AI Approaches the Professionals

by Yvonne von Jena | November 23, 2017

Recently Maclean’s published an article on the expected impact of AI entitled, Is Canada ready for the radical change artificial intelligence (AI) will unleash? It’s an interesting question, and the answer is one with “Orwellian scenarios” with AI much “closer than most people realize”.

Just how close are we?

In a study published this spring, Yale and Oxford political scientists surveyed hundreds of AI researchers on their estimates of how long it would take before machines could outperform humans doing tasks ranging from writing student term papers to handling retail sales and even performing surgery. The answers, though guesstimates, are sobering:

  • Truck drivers: a dozen years dozen
  • Retail clerks: 15 years
  • Surgeons: 40 years

The authors even asked the respondents to guess how long it would take before AI technology outperformed AI scientists (about 80 years).

What’s helping AI move forward?

According to Maclean’s, Canadian policy makers and tech investors say the stakes are considerable. More and more corporate leaders and government officials have come to view AI as a wealth-creating sector to which they want to hitch their economic development wagons:

  • Federal government: Ottawa recently changed federal visa rules to encourage more graduate students and tech workers to locate here.
  • Provincial governments: The Ontario Liberals are one such provincial government investing in AI. It spent much of the year aggressively courting tech giants that are heavily invested in AI’s present and its future.
  • Government, corporate and academic partnerships: One such example is the Vector Institute for Artificial Intelligence. Both governments, a host of corporate giants and the University of Toronto earlier this year invested $250 million to fund Vector, which has a mandate to back emerging AI entrepreneurs, generate jobs for AI graduate students and put Canada on the map as a global player in this brave new world.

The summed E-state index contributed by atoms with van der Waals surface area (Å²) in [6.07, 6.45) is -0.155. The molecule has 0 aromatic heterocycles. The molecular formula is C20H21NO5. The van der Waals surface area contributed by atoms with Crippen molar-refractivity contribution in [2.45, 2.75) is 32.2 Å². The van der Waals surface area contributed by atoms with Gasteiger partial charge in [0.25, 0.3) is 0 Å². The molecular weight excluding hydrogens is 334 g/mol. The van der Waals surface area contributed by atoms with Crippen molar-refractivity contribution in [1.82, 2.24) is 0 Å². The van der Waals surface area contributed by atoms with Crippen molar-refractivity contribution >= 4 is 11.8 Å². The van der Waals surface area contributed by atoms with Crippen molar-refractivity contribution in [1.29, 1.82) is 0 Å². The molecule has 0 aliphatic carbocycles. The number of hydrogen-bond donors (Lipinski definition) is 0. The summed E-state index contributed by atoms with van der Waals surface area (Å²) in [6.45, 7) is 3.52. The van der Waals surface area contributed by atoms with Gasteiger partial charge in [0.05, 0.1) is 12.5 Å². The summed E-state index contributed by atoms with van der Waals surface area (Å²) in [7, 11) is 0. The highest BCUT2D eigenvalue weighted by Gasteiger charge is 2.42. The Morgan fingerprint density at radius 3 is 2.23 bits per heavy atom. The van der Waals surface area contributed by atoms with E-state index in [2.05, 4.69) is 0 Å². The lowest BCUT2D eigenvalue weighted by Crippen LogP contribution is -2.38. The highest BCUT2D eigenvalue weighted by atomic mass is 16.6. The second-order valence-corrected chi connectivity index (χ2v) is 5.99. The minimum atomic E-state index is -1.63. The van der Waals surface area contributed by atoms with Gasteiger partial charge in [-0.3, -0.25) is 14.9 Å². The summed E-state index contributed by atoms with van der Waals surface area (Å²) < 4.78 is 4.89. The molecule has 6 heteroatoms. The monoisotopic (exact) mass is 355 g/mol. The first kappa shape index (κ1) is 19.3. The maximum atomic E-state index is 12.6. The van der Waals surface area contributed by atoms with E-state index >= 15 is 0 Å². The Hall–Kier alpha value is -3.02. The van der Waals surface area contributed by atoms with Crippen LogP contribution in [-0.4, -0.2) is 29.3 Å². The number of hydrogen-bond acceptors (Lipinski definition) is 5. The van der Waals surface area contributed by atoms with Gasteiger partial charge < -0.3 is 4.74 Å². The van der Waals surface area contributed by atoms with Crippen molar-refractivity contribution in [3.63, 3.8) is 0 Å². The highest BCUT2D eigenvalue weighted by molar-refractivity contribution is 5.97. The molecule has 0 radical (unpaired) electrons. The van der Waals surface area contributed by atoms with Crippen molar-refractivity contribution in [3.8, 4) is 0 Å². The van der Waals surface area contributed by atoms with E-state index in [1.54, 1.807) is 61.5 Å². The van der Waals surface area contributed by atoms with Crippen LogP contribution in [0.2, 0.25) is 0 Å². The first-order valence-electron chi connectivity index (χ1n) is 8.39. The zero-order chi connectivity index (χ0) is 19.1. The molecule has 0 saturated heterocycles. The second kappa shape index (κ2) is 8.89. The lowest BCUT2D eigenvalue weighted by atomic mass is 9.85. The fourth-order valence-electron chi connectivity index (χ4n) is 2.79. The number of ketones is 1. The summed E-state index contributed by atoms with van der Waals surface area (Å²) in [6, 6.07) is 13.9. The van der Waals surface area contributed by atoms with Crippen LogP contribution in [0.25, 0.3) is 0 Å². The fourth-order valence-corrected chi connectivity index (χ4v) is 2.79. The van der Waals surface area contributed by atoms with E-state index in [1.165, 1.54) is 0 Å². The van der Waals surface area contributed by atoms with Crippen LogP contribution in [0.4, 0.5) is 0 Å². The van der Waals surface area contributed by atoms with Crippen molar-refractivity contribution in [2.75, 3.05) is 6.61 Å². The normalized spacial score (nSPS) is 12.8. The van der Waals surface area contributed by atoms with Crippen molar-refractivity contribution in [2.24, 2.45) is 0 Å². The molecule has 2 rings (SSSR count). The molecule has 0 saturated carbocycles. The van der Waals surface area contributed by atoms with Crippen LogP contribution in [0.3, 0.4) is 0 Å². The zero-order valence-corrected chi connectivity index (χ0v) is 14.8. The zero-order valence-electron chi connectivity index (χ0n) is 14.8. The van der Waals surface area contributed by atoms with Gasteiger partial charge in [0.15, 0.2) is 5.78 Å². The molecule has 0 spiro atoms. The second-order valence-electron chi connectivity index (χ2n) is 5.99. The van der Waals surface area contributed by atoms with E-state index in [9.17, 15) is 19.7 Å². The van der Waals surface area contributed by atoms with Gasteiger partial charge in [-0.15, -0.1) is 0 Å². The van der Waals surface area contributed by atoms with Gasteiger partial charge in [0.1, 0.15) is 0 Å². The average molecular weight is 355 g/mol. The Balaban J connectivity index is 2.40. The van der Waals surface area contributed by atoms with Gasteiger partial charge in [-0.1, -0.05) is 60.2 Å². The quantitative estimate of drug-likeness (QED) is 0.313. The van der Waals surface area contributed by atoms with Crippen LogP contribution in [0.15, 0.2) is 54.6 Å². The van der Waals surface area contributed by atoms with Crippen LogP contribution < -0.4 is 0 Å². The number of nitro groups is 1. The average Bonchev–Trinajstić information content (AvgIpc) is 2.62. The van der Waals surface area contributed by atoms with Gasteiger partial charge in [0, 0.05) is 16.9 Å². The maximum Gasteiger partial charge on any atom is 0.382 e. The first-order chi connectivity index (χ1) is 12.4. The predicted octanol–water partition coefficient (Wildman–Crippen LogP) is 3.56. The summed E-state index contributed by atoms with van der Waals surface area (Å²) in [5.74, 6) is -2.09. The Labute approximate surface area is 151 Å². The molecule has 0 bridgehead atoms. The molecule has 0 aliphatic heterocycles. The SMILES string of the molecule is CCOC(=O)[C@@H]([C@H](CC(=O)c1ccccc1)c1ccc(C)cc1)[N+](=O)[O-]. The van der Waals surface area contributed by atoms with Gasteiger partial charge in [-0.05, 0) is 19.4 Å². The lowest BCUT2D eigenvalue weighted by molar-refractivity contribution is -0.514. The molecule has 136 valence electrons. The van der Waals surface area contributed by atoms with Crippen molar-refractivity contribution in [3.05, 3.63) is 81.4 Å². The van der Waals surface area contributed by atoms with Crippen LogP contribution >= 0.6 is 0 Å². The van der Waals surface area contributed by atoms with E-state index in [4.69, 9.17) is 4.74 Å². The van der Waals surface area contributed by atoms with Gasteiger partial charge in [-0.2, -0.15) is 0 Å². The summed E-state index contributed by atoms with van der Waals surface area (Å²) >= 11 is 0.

Who’s next?

Tech investor Mike Serbinis, CEO of League, which is an online health benefits firm, and a Vector board member, adds that AI algorithms are already improving fraud detection and credit risk evaluation for insurance companies and financial institutions. “That’s the meat and potatoes, the low-hanging fruit,” he says. The machine-learning revolution is now starting to surface in fields like the law.

And how will it change the legal profession?

First, consider how machine learning is being applied in the legal profession. Maclean’s provides the example of Blue Jay Legal, which is a start-up established last year by University of Toronto law and computer science professors that offers a service based on an AI system trained to read and interpret legal decisions in tax law. When a client is looking to challenge a Canada Revenue Agency (CRA) decision about a complicated tax treatment, the firm’s software will provide a report on the likelihood that an appeal to federal tax courts will succeed or fail.

In a related Maclean’s article Big law is having its Uber moment, it points to a study earlier this year by accounting giant Deloitte predicted that, in the U.K. alone, more than 100,000 lower-rung legal jobs could be replaced by automated systems over the next two decades. 

Yet others point to opportunities and benefits for lawyers and consumers. Benjamin Alarie, a law professor at the University of Toronto, does not foresee a wave of lawyer layoffs coming down the pipe, although he concedes law firms will have no choice but to adapt. The changes (and benefits) he predicts are as follows:

  • More transparency: Tools that incorporate machine learning will allow the legal system to run more smoothly and deliver more transparent results for clients. If both sides know how a case is likely to be decided, the thinking goes, there will be an even greater incentive for them to settle out of court, saving everyone time and money.
  • More efficiencies: That, in turn, promises to free up judges to hear more cases where the law is less clear, which is arguably a better use of their talents.  
  • Lower prices: AI could also dramatically reduce the price of basic legal services since it will no longer take lawyers and their underlings days to research legal questions.
  • More jobs: “It will be a net job creator,” predicts Mr. Alarie, adding that many Canadians currently cannot afford to hire legal representation. “But it’s certainly going to be a job changer.”

In addition, players like Facebook and Elon Musk are working on having computers enter and/ or pull information straight from our brains, as noted in our blog entitled The Neural Network.  For now, this is all very ‘sci fi’. As per Yoshua Bengio, a University of Montreal computer scientist that co-founded Element AI, the way computers and humans interact “will change significantly in the coming years. But it’s not a solved problem.” Yet.